Canada. 2022. 106 min
Mona Ghuman (37) was always the outlier of the family. When her unhealthy and rebellious life comes crashing down by a serious car accident, Mona moves back into her traditional South Asian father’s house. What was meant to be a few months of rent-free sobriety turns into seven isolated years caring for her cancer-stricken father. When her father suffers a severe stroke Mona’s three successful siblings, (Rup, Sandy and Mona’s twin brother Parm) return back to the family home with a mission to fix and to help, causing Mona’s insecurities about her own unfulfilled life to deepen.
The siblings soon learn their father had planned to leave all of his assets to his favourite child Parm, causing family tensions to erupt and pushing Mona to her edge. When their father passes away, Rup, Sandy and Parm make the funeral arrangements and tie up the loose ends of the family estate. In her grief, Mona falls apart and reacts in old destructive ways until she discovers that maybe she isn’t the messy, damaged woman she always thought of herself as.
Agam has a BFA in visual arts and theatre from the University of Calgary, and a certificate in screenwriting from the Langara Film Arts Program. She has been a professional actress for over sixteen years, working internationally and garnering awards.
She recently wrapped as a lead on Deepa Mehta’s newest film FUNNY BOY based on Shyam Selvadurai’s best selling novel. This year Agam was nominated for best supporting actress in the feature film KINGSWAY, written and directed by acclaimed filmmaker Bruce Sweeney, which premiered at TIFF. In 2018 Agam won her third Leo Award for her role in DIRK GENTLY HOLISTIC DETECTIVE AGENCY (BBC), starring Elijah Wood. Agam has starred in numerous TV series such as PLAYED (CTV), SANCTUARY (SYFY) and DAN FOR MAYOR (CTV). She was also a lead in Emmy-winner Jason Katims’ pilot COUNTY (NBC) and worked alongside actors such as Michael B. Jordan, Carrie Anne Moss, Jason Ritter, Jessica Alba and many others. Agam can be seen recurring on YOU ME HER (DIRECT TV), and the GOOD DOCTOR (ABC), and THE GIFTED (CW).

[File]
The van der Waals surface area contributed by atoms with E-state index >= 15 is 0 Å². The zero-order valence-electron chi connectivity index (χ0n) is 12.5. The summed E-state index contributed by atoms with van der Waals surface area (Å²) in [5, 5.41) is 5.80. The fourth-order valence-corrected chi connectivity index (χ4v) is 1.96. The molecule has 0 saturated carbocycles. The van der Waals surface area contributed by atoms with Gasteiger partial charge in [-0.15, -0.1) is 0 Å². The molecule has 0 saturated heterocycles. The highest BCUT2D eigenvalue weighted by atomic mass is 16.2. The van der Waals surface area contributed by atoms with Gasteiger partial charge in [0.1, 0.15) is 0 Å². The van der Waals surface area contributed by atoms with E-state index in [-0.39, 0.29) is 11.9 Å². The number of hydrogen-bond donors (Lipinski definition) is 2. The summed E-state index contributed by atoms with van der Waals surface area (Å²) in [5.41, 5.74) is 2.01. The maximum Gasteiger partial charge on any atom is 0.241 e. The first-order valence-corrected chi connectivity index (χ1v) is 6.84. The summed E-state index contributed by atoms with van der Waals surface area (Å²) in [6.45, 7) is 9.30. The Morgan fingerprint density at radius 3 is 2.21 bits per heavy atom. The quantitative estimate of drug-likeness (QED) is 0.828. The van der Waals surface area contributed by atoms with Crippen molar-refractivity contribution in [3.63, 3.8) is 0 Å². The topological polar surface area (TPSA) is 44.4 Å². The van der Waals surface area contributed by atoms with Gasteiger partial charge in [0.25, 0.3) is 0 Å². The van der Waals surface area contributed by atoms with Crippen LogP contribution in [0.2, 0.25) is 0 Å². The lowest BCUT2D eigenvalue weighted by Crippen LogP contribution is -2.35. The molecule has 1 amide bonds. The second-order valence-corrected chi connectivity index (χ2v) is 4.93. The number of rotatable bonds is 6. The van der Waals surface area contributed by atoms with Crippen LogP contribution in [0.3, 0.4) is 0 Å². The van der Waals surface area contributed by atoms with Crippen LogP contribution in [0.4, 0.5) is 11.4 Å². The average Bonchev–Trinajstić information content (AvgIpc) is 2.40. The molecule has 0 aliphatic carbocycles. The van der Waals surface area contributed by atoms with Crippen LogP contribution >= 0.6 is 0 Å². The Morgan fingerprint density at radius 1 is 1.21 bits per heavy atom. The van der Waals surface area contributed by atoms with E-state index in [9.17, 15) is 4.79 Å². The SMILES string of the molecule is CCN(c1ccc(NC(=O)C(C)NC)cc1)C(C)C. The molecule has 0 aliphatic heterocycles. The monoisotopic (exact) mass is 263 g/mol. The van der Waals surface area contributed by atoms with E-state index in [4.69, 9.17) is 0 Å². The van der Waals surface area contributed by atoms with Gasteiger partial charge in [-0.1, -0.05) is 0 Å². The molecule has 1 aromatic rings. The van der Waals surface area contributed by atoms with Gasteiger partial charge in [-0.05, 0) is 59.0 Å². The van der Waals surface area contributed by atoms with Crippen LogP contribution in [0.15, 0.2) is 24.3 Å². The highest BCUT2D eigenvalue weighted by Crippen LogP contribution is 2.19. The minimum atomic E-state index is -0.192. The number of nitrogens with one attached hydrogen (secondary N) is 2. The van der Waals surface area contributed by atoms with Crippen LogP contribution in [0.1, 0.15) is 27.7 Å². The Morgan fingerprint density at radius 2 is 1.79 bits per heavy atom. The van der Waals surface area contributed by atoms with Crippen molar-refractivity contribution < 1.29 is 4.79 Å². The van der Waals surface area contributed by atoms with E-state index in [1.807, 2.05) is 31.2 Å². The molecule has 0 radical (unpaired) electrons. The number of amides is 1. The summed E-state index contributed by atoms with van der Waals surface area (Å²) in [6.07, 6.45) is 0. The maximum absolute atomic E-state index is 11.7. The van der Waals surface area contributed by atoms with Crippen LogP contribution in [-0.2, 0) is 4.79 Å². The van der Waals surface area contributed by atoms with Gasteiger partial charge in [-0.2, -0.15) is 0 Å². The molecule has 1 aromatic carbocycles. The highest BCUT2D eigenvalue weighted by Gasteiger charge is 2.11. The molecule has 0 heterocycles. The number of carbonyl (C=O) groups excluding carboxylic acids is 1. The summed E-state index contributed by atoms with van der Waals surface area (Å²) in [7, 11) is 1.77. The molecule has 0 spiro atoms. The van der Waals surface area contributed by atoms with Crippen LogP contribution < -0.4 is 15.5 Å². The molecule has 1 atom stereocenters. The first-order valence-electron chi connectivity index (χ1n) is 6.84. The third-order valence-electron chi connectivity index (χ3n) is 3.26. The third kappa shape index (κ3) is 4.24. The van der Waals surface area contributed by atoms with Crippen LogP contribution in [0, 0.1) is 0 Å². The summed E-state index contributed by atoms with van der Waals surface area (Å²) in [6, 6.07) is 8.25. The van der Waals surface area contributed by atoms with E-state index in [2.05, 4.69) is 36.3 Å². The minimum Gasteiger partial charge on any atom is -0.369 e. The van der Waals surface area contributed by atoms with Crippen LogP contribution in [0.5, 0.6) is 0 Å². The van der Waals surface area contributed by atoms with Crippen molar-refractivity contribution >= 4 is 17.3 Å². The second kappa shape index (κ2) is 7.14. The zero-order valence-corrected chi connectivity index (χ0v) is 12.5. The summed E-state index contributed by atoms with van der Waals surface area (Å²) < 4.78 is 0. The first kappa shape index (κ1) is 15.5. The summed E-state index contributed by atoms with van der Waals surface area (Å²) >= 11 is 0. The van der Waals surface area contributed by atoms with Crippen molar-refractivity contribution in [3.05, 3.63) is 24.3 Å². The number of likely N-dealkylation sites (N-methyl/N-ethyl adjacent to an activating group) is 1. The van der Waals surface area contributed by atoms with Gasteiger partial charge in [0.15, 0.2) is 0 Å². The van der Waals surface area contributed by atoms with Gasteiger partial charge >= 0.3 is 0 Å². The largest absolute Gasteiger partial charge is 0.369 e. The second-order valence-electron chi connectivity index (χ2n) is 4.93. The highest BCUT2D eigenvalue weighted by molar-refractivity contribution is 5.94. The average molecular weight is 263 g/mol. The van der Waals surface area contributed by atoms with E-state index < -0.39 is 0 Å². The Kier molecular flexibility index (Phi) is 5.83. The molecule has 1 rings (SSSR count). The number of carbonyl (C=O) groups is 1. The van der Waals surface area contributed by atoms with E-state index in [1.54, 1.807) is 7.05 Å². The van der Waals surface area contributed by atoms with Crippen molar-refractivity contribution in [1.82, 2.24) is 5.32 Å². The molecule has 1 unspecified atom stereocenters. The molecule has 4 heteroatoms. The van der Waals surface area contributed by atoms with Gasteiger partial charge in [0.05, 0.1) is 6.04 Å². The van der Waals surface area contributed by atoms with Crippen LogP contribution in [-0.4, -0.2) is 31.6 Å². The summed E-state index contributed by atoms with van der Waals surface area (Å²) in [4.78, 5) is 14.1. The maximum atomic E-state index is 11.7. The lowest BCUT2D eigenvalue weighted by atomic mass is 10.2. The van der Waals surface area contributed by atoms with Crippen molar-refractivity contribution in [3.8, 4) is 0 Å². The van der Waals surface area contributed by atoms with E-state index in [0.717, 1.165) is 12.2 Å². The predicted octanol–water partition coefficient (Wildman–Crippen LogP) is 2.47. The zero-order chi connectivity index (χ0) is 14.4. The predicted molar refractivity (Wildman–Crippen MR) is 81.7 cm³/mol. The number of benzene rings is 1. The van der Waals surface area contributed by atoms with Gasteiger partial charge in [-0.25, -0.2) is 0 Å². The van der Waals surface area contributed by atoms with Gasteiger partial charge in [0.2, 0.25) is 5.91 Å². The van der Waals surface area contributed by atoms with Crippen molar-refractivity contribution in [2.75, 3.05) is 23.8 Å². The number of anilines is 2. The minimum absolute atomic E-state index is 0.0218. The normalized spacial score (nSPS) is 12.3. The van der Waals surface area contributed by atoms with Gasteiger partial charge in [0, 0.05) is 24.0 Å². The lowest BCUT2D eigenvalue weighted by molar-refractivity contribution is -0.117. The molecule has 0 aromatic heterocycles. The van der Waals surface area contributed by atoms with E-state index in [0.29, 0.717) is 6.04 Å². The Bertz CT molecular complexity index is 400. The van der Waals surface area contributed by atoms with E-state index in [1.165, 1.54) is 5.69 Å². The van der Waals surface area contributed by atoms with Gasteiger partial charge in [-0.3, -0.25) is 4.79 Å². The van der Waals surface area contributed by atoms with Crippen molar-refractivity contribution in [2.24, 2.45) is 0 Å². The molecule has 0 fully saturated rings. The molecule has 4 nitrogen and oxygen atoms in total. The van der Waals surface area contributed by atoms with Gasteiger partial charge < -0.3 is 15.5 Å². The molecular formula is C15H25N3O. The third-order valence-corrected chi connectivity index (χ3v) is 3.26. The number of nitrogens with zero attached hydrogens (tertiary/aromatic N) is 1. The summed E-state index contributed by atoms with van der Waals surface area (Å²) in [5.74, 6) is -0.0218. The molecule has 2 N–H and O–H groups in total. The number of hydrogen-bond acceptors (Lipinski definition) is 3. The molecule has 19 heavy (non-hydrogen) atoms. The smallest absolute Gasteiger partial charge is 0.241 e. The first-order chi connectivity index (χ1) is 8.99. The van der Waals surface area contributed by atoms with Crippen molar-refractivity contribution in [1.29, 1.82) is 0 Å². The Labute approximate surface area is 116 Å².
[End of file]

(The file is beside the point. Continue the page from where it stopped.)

To date, Agam has written, produced or directed five short films. PREETI AND SWEETY’S CANADIAN CHRISTMAS is an excerpt of a feature film she co-wrote, which Agam co-directed and stars. In 2013, Agam wrote and directed the Leo nominated film FADE OUT, which was a recipient of a BRAVO!FACT grant. In 2008 Agam wrote, produced and starred in BOLLYWOOD BECKONS a short film that went onto screen at numerous festivals nationally and internationally. Agam is currently editing her first documentary short, about her grandfather, aptly titled NANAJI.
As an activist for race equality in media, Agam Darshi co-founded the INTERNATIONAL SOUTH ASIAN FILM FESTIVAL (VISAFF). Currently in its eighth year, the festival focuses on ‘bridging the gap’ between South Asian talent and mainstream audiences, by breaking stereotypes and expanding North American views on South Asian culture.
Donkeyhead is a personal story. I lived with my father during his year-long battle with cancer. I watched in awe as my mother cared tirelessly for him, putting her own life on hold to feed, wash, and soothe him day after day. That experience became a major anchor point while writing my script. We are all getting older, and in today’s world where we have been touched by our own mortality in such a visceral way for the past two years, Donkeyhead feels timely. The caring of our elderly and the analysis of our traumas is at the center of this story.
It’s important to me as a filmmaker to visually showcase the lives of second generation immigrants who, unlike their parents, have a strong sense of belonging in their country. As diverse storytellers, we now have the luxury to tackle themes of personal identity, rather than just cultural identity.
Ultimately, Donkeyhead is an exploration of Mona’s connection to herself and her family. It’s about what it means to be left behind – about forgiving yourself and starting anew. I see Donkeyhead as a coming of age story a few decades late. I love coming of age stories, but I do feel like they are sometimes wasted on the young. There is something fragile and wonderful about watching a woman nearing 40, having to start over. It’s harder to start over when you’re older. But the courage it takes is awe inspiring.